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Money from the council to use for your care and support.

Direct Payments

A Direct Payment gives you more control over the support you receive. This could include respite care (taking a break), help with personal care and getting around, as well as social and leisure support. We often call this self directed support.

Using Direct Payments

You can use a Direct Payment to:


You cannot use a Direct Payment to:

  • pay for residential care
  • buy food, clothing or other general living expenses
  • buy goods or services that do not relate to your agreed care needs and outcomes which are detailed in your support plan
  • employ someone who lives with you - unless there is a special reason for this and it has been agreed in advance with us
  • buy healthcare services
  • buy services directly from the council

How you receive your Direct Payment

Your Direct Payment will need to be paid into a separate bank account. You will receive your money, paid in advance, every two or four weeks. In some cases, such as for short breaks, you may receive this as a lump sum.

You will also need to pay your contribution into the Direct Payment bank account at the same time.

Managing your Direct Payment

You will be responsible for how your Direct Payment is spent. You must be able to show that it has been used for the services and support agreed in your support plan.

This means you will have to keep records of your spending and we will ask you to:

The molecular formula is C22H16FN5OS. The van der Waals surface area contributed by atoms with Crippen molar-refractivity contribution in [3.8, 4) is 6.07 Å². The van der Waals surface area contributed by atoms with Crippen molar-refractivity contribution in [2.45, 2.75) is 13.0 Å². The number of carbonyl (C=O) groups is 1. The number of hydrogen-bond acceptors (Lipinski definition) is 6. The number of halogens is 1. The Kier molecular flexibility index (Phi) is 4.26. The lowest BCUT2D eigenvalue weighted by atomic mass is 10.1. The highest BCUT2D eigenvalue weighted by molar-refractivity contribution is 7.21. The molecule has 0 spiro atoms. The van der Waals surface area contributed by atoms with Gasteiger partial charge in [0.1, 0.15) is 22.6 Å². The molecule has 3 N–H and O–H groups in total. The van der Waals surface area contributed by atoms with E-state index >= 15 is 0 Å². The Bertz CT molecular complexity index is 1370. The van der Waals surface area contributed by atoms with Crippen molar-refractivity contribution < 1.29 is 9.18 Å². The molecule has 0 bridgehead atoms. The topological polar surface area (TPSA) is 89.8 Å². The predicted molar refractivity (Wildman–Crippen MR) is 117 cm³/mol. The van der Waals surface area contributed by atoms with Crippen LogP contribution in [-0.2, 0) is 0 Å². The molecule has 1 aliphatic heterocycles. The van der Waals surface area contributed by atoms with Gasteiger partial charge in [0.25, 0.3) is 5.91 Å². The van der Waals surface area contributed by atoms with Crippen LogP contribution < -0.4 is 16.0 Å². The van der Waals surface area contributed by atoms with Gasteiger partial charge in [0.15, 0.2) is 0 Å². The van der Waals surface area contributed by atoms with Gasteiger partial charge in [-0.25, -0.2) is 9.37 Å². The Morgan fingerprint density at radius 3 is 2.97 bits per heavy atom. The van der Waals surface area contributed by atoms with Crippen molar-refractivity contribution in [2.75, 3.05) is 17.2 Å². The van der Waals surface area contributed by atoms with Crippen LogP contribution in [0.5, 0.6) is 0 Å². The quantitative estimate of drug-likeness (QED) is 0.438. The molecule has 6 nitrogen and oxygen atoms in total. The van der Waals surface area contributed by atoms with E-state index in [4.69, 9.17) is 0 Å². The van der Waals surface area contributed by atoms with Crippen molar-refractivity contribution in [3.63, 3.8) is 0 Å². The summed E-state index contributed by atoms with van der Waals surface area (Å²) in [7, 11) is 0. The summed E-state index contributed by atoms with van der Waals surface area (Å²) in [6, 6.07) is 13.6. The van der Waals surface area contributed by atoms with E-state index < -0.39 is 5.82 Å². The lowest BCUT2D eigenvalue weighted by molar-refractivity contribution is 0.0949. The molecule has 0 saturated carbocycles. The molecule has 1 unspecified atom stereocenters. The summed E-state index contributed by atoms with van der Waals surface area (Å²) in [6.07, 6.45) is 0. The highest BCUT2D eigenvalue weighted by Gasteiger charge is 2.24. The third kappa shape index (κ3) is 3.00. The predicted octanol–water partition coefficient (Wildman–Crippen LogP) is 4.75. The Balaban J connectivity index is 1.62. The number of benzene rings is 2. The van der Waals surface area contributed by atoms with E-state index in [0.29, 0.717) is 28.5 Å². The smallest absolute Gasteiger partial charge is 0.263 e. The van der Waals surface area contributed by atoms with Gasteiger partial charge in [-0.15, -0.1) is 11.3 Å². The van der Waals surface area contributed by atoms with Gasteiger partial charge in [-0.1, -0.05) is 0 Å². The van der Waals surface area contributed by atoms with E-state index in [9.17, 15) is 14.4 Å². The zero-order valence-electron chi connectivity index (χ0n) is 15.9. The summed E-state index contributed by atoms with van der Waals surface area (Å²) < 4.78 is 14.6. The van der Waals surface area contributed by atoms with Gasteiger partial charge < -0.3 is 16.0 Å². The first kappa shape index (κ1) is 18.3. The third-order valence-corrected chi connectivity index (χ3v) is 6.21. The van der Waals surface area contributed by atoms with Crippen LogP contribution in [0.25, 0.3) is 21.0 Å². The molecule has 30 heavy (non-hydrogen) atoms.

• keep receipts and invoices
  • send us information on how you have spent your budget
  • check with your social care worker if you wish to spend your budget on anything that is not in your support plan to make sure this still meets your outcomes
  • return any money not used to the council
  • keep records on wages, tax and national insurance if you employ a carer or personal assistant

You will be required to sign a contract with the council which will tell you about your responsibilities.

Getting help to manage your Direct Payment

You may want help with:

  • planning your care
  • finding care and support options to help you make your decisions
  • getting costs
  • setting up bank accounts
  • using the payment and what your responsibilities are
  • paperwork

Contact these agencies for advice or ask your social care worker to make a referral on your behalf.

Page last updated: 29/08/2019 13:08
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